TFW you see one of your favorite bloggers talking about a book and you have to read it. That’s the story of how I picked up How It Feels to Float because of Paperfury.
Biz knows how to float. She has her people, her posse, her mom and the twins. She has Grace. And she has her dad, who tells her about the little kid she was, who loves her so hard, and who shouldn’t be here but is. So Biz doesn’t tell anyone anything. Not about her dark, runaway thoughts, not about kissing Grace or noticing Jasper, the new boy. And she doesn’t tell anyone about her dad. Because her dad died when she was six. And Biz knows how to float, right there on the surface—normal okay regular fine.
But after what happens on the beach—first in the ocean, and then in the sand–the tethers that hold Biz steady come undone. Dad disappears, and with him, all comfort. It might be easier, better, sweeter to float all the way away? Or maybe stay a little longer, find her father, bring him back to her. Or maybe—maybe maybe maybe—there’s a third way Biz just can’t see yet.
(Disclaimer: I received this book from the Bookish First. This has not impacted my review which is unbiased and honest.)
TW: slut shaming, anxiety, dissociation, depression
How It Feels to Float is an introspective portrayal of mental health and grief. It’s written in a style that is unlike anything I’ve ever read. Taking place in Australia, How It Feels to Float is the story of Grace and how she processes her grief, her sexuality, and mental health. It’s one of those books where reading it feels almost like looking at an abstract piece of writing. This book emphasizes putting us into Grace’s POV so we can experience her dissociative episodes, her anxiety, and her desires.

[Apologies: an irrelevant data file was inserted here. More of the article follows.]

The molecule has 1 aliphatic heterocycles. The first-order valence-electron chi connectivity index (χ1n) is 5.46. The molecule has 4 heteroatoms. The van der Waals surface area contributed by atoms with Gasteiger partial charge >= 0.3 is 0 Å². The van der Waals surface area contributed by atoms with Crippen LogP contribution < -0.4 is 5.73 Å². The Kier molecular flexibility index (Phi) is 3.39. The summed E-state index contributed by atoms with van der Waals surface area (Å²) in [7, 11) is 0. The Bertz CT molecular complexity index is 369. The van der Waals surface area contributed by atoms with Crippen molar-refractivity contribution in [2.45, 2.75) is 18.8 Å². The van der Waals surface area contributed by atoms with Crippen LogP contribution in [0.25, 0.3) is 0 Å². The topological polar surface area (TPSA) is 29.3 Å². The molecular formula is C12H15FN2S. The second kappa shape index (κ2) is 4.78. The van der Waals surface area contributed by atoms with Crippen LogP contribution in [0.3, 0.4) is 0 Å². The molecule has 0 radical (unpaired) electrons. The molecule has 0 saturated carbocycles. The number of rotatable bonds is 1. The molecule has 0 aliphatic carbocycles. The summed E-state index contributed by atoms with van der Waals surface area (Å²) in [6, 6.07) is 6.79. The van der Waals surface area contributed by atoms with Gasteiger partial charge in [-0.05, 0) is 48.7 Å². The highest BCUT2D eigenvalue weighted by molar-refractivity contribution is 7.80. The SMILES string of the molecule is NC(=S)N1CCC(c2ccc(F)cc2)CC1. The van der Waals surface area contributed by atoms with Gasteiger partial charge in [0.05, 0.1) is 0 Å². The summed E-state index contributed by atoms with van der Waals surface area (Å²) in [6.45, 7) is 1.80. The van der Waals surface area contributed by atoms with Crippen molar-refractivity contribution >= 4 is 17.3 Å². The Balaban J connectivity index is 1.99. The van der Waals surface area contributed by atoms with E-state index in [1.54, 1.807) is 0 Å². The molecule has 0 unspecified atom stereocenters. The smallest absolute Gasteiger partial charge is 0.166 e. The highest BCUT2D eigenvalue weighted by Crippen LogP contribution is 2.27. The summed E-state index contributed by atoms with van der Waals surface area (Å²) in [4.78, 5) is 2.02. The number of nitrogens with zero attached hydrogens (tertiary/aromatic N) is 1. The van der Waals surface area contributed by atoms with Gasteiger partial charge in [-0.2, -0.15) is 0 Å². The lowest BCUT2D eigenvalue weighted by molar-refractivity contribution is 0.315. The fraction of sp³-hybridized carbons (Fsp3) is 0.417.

Find How ItHow It Feels to Float is deeply emotional. It’s about the friends whose absence leaves hole in your life, new friends who just understand us, and how things begin unraveling for Grace. When people start drifting away from us, forces which pull them in different directions and we find ourselves adrift. Her life becomes almost unrecognizable to herself and she begins to make choices she doesn’t recognize. There are moments of heartbreak, empathy and rage.
It’s hard to write this review of How It Feels to Float because it almost defies explanation. There is fabulous mental health representation and this book is so deeply rooted in Grace’s life. Her struggles and her grief. It emphasizes growing, the process of grief, and choosing to see the moments around us.